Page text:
events. Guests (Ghanaians of the middle class, expats living in the capital and tourists) are gathered around a large table and share the same meal. On this occasion I introduce them to my approach and explain where the produce come from.
Not all customers want to hear about the food challenges of tomorrow, some make their choices based on convenience, price or what s trendy, but the common denominator to keep people coming back will always be deliciousness. So, I believe the task at hand for today s chefs is how we make meals for a healthier and more sustainable diet which is delicious and is targeted to clients regardless of their choice priority. Ghanaians appreciate the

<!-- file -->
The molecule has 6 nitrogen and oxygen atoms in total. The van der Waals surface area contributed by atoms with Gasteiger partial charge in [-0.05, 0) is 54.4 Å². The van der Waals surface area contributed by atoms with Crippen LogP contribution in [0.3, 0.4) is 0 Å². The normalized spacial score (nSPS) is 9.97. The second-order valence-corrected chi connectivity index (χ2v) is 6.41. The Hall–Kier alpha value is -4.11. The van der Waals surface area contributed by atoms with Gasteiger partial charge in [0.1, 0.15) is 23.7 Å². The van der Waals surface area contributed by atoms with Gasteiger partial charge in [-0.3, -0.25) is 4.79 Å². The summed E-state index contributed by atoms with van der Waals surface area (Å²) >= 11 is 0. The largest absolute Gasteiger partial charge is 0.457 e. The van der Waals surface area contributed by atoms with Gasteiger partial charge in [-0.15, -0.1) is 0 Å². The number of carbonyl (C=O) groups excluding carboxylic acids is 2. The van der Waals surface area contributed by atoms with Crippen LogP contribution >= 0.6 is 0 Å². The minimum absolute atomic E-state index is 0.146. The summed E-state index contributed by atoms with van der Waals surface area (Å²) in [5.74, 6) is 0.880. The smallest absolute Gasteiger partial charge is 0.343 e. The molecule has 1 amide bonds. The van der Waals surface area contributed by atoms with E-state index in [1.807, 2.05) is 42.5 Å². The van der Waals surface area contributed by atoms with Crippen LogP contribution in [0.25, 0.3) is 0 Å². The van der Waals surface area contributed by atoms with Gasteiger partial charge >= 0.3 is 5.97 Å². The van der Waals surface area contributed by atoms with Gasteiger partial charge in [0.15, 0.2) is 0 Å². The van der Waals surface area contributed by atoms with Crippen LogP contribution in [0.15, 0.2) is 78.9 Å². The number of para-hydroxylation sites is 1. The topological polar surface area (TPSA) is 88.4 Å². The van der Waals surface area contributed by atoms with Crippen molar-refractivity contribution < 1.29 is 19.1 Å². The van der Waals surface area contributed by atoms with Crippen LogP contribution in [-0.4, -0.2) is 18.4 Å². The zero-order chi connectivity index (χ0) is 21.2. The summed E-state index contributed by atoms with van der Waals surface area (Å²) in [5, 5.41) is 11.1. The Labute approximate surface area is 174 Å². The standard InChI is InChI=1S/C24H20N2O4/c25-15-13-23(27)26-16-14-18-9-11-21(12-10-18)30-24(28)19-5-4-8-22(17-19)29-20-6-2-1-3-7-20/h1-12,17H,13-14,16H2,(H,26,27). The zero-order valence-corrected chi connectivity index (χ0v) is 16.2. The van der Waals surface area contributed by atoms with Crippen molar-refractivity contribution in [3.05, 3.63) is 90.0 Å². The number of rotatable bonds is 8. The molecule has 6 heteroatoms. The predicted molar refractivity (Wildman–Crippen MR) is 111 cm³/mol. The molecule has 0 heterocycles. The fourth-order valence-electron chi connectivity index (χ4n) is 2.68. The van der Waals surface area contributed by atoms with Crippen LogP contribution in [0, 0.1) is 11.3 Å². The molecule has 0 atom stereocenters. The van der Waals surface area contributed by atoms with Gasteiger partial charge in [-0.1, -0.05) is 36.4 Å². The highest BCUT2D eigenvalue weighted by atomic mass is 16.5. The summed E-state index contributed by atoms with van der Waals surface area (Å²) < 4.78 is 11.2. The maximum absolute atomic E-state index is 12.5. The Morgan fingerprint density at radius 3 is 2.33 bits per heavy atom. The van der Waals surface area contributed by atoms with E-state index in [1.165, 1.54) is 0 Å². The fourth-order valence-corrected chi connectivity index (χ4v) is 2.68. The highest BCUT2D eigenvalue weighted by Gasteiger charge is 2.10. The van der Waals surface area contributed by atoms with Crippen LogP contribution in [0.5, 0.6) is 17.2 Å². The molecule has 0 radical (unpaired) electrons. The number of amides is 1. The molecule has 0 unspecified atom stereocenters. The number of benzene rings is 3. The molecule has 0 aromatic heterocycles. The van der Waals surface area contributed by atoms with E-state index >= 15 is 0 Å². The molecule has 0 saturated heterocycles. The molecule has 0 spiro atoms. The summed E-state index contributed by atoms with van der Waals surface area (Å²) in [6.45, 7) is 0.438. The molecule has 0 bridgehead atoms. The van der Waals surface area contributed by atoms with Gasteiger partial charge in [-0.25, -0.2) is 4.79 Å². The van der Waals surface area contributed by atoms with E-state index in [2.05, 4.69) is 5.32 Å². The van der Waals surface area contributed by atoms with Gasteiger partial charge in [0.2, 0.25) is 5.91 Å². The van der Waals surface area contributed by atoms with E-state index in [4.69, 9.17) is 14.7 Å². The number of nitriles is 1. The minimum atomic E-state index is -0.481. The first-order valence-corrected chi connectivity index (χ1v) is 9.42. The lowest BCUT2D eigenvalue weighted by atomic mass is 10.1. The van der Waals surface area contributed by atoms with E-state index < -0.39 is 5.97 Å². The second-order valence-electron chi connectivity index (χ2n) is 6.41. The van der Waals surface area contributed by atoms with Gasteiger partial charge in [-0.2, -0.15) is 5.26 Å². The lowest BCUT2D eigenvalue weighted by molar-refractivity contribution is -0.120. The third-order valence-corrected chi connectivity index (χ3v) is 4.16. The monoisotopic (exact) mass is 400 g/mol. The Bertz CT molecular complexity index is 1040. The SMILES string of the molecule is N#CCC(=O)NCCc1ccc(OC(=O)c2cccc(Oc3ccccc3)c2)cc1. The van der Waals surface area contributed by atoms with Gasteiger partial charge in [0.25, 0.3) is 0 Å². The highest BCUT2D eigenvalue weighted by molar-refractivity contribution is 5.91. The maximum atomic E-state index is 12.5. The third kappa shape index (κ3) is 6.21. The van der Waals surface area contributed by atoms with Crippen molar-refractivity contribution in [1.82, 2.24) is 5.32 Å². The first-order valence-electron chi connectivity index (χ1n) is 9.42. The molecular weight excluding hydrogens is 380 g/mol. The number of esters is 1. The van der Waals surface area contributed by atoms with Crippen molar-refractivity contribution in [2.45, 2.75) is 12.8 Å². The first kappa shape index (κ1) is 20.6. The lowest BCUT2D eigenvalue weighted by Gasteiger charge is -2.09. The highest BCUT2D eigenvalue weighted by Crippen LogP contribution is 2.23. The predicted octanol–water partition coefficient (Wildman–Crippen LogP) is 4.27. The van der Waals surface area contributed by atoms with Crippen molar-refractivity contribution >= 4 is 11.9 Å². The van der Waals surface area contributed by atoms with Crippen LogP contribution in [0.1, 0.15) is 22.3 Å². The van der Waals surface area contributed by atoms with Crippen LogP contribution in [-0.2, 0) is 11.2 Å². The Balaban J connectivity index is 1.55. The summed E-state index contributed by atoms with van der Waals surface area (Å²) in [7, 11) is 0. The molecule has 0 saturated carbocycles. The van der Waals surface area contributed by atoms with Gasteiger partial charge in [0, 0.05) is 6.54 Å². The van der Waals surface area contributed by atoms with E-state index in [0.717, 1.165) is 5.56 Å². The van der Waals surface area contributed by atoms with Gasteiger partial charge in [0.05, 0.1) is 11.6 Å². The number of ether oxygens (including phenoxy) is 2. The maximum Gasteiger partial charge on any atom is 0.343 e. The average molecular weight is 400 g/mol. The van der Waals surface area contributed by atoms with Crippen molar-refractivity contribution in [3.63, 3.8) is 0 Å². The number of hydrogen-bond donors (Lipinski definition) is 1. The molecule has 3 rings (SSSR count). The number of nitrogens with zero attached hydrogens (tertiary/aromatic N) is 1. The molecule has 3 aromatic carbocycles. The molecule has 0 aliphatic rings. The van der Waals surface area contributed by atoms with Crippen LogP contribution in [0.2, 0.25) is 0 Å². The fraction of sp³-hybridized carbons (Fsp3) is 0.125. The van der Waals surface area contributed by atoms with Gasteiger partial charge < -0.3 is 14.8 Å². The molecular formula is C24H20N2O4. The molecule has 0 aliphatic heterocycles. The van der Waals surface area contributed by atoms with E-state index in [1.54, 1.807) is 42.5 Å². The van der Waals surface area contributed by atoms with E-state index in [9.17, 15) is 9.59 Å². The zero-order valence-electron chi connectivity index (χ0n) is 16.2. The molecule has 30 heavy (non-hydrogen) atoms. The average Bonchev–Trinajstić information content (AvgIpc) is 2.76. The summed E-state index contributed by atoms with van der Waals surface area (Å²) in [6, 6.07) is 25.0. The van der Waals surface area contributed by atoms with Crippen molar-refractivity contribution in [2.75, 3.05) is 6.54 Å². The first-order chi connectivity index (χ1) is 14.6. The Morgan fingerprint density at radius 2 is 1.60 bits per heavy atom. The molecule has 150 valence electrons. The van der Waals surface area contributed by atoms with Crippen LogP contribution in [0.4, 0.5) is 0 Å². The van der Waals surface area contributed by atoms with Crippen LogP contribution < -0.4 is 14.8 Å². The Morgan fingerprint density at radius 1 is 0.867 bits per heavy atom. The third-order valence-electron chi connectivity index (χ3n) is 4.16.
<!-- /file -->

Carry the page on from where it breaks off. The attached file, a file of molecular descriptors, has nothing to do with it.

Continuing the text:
nostalgia that comes with my dining experiences. I spend time identifying ingredients that are hard to find. I know I have succeeded when a guest starts telling me about childhood memories which a dish or beverage has conjured up. The Midunu restaurant is only a part of my commitment. I recently launched the Midunu Institute to share my message beyond my table. Its mission is to promote the preservation of African culinary heritage through three steps. First, the recruitment and training of Ghanaians youth ambassadors to document traditional culinary practices in 3 of the 16 regions of the country. Second, the launch of a multi-media behavioral change campaign to showcase challenges